Despite the tablet market getting crowded by each day, the demand for iPad continues to surge, and we could see rush orders as early as next week, an analyst with Jefferies said.
"Our checks indicate that the supply chain for the iPad has been prepped for rush orders as inventory levels are deemed too low by retailers. Finally, our checks indicate sell-through remains good," analyst Peter Misek wrote in a note to clients.
Hon Hai, which assembles products for large U.S. companies including Apple
"We think Hon Hai's production capacity is unlikely to be a bottleneck," Misek wrote.
Misek expects Apple to ship 40 million iPads in calendar 2011, with the key variables being demand, the timing of Android Honeycomb, and availability of Gorilla glass. Gorilla glass is a thin, flexible and very strong product from Corning, and Apple is said to have deployed this Gorilla glass in its iPhone 4.
California-based Apple started selling iPads, a tablet computer positioned in a category between a smartphone and a laptop, in April and eventually became a runway hit. Apple sold 4.19 million iPads during the fourth quarter. Apple is even rumored to launch iPad 2 sometime next year.
Recently, a survey by research firm Nielsen found that iPads top the kids' wish list for this holiday season. The survey, which was conducted among a group of 6-12 year olds, showed that 31 percent of kids plan to purchase an iPad for themselves in the next six months.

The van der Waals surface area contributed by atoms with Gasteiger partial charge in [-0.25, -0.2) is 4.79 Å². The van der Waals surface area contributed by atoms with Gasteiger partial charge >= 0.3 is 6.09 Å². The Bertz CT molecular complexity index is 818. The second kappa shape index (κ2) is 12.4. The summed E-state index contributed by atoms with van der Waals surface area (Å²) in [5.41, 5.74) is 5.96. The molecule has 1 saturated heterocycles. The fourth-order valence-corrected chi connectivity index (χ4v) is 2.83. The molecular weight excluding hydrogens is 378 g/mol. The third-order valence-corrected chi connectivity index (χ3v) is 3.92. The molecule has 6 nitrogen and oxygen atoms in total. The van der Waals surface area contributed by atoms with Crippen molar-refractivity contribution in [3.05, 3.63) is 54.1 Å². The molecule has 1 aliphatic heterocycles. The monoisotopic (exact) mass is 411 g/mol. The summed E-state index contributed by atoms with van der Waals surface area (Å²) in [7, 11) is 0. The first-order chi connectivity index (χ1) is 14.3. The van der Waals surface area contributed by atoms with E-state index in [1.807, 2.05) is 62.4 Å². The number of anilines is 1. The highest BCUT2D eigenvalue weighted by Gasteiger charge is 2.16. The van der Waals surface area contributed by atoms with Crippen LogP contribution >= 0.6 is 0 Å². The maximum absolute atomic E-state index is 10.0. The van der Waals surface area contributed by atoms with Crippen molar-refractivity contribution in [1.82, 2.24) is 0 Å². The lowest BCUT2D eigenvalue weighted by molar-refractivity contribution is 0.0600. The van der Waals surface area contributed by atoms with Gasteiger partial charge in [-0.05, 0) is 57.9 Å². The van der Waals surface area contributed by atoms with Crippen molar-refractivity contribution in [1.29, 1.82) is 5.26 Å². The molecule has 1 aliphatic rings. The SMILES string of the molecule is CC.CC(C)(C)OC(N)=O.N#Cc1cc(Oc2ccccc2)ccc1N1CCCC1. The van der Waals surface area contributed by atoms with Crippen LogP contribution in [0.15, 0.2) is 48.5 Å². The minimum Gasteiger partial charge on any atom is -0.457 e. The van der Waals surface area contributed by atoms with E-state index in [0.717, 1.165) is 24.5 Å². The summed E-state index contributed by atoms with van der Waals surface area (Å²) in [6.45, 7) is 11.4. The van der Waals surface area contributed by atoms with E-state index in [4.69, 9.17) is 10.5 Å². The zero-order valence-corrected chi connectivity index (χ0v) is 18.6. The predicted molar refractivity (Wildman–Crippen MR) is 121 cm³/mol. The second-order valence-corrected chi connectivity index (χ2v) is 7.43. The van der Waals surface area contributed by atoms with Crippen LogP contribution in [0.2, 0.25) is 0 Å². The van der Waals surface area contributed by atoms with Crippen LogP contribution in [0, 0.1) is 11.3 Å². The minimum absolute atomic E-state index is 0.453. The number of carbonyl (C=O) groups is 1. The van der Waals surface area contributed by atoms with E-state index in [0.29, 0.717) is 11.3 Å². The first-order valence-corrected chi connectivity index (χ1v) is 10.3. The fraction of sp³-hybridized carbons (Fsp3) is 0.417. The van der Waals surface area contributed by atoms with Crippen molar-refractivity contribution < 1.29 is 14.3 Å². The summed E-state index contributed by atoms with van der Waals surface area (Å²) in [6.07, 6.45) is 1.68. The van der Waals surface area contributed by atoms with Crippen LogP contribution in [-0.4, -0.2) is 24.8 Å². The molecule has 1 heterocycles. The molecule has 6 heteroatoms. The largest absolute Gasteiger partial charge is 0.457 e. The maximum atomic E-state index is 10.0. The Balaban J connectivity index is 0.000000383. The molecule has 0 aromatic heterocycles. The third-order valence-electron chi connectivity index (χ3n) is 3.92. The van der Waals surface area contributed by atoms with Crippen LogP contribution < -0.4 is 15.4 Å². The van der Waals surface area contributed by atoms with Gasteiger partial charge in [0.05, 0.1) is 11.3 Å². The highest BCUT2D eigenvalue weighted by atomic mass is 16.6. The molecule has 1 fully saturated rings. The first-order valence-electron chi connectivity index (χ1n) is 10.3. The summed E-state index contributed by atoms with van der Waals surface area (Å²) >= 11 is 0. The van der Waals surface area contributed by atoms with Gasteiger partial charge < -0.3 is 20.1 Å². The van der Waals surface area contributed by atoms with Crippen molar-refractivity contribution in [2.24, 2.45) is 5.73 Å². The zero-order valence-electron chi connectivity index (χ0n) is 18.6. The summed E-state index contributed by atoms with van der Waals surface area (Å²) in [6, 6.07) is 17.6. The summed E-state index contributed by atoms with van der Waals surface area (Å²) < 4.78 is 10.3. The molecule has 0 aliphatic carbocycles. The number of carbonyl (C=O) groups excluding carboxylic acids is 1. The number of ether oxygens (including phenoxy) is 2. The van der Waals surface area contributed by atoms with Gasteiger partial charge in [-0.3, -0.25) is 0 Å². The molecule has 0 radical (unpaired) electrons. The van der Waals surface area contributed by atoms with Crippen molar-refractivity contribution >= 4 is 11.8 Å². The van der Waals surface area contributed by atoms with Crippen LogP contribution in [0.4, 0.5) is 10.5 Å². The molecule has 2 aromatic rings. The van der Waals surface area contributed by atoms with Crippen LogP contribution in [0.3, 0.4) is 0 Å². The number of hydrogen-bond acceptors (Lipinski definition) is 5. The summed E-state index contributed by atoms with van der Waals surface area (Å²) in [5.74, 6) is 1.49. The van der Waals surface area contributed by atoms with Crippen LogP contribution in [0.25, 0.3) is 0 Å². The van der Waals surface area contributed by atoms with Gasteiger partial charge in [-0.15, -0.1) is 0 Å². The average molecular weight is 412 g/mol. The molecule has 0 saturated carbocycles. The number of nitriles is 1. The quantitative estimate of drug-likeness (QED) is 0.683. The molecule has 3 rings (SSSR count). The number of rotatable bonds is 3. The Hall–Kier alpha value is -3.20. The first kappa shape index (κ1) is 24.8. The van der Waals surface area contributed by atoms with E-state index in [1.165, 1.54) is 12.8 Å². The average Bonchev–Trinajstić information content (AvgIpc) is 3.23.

Seeing the new found craze for iPad, many tech players ranging from Samsung to Research In Motion
Moreover, tablet computers are cannibalizing sales of laptops because of its instant internet connectivity and quicker boot time apart from performing many functions of a PC.
Samsung has sold 600,000 units of the Galaxy Tab in its first month. In Korea, Samsung sold 30,000 Galaxy Tabs in the first week. But, iPad seems to challenge Samsung, even in its home turf. The iPad is set to launch in Korea on Nov. 30 and has already taken 60,000 pre-orders in less than a week, according to a report on Korea Herald.
"We find it interesting that the iPad appears to be in higher demand on Samsung's home turf than the Galaxy Tab. Also, we find the strong overall demand for the Galaxy Tab, which does not run a tablet optimized version of Android, bodes well for our bullish 2011 tablet expectations, Misek added.
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